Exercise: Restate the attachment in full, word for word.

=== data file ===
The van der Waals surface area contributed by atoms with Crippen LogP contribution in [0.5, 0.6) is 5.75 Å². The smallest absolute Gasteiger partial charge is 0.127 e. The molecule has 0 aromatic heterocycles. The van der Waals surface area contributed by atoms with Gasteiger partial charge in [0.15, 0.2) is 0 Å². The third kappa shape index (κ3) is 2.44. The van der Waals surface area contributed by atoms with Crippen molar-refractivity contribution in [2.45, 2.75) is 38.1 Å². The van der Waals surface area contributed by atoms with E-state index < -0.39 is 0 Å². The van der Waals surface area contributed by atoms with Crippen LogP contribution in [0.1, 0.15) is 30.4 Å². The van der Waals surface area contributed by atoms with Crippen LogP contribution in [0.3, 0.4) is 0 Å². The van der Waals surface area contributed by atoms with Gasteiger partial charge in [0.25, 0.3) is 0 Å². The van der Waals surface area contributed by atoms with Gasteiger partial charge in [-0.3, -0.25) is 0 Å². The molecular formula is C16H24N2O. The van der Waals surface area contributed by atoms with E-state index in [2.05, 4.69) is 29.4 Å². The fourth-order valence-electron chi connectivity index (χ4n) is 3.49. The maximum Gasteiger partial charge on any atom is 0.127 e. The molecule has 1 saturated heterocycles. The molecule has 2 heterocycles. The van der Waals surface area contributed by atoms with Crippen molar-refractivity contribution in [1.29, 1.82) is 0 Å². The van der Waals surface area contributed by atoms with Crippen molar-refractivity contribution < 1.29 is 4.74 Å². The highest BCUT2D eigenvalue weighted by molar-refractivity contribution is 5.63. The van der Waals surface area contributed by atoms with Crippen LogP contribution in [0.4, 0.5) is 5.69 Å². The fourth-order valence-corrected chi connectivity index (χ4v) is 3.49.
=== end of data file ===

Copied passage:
The van der Waals surface area contributed by atoms with Crippen LogP contribution in [0.5, 0.6) is 5.75 Å². The smallest absolute Gasteiger partial charge is 0.127 e. The molecule has 0 aromatic heterocycles. The van der Waals surface area contributed by atoms with Gasteiger partial charge in [0.15, 0.2) is 0 Å². The third kappa shape index (κ3) is 2.44. The van der Waals surface area contributed by atoms with Crippen molar-refractivity contribution in [2.45, 2.75) is 38.1 Å². The van der Waals surface area contributed by atoms with E-state index < -0.39 is 0 Å². The van der Waals surface area contributed by atoms with Crippen LogP contribution in [0.1, 0.15) is 30.4 Å². The van der Waals surface area contributed by atoms with Crippen LogP contribution in [0.3, 0.4) is 0 Å². The van der Waals surface area contributed by atoms with Gasteiger partial charge in [0.25, 0.3) is 0 Å². The van der Waals surface area contributed by atoms with Gasteiger partial charge in [-0.3, -0.25) is 0 Å². The molecular formula is C16H24N2O. The van der Waals surface area contributed by atoms with E-state index in [2.05, 4.69) is 29.4 Å². The fourth-order valence-electron chi connectivity index (χ4n) is 3.49. The maximum Gasteiger partial charge on any atom is 0.127 e. The molecule has 1 saturated heterocycles. The molecule has 2 heterocycles. The van der Waals surface area contributed by atoms with Crippen molar-refractivity contribution in [1.29, 1.82) is 0 Å². The van der Waals surface area contributed by atoms with Crippen molar-refractivity contribution < 1.29 is 4.74 Å². The highest BCUT2D eigenvalue weighted by molar-refractivity contribution is 5.63. The van der Waals surface area contributed by atoms with Crippen LogP contribution in [0.4, 0.5) is 5.69 Å². The fourth-order valence-corrected chi connectivity index (χ4v) is 3.49.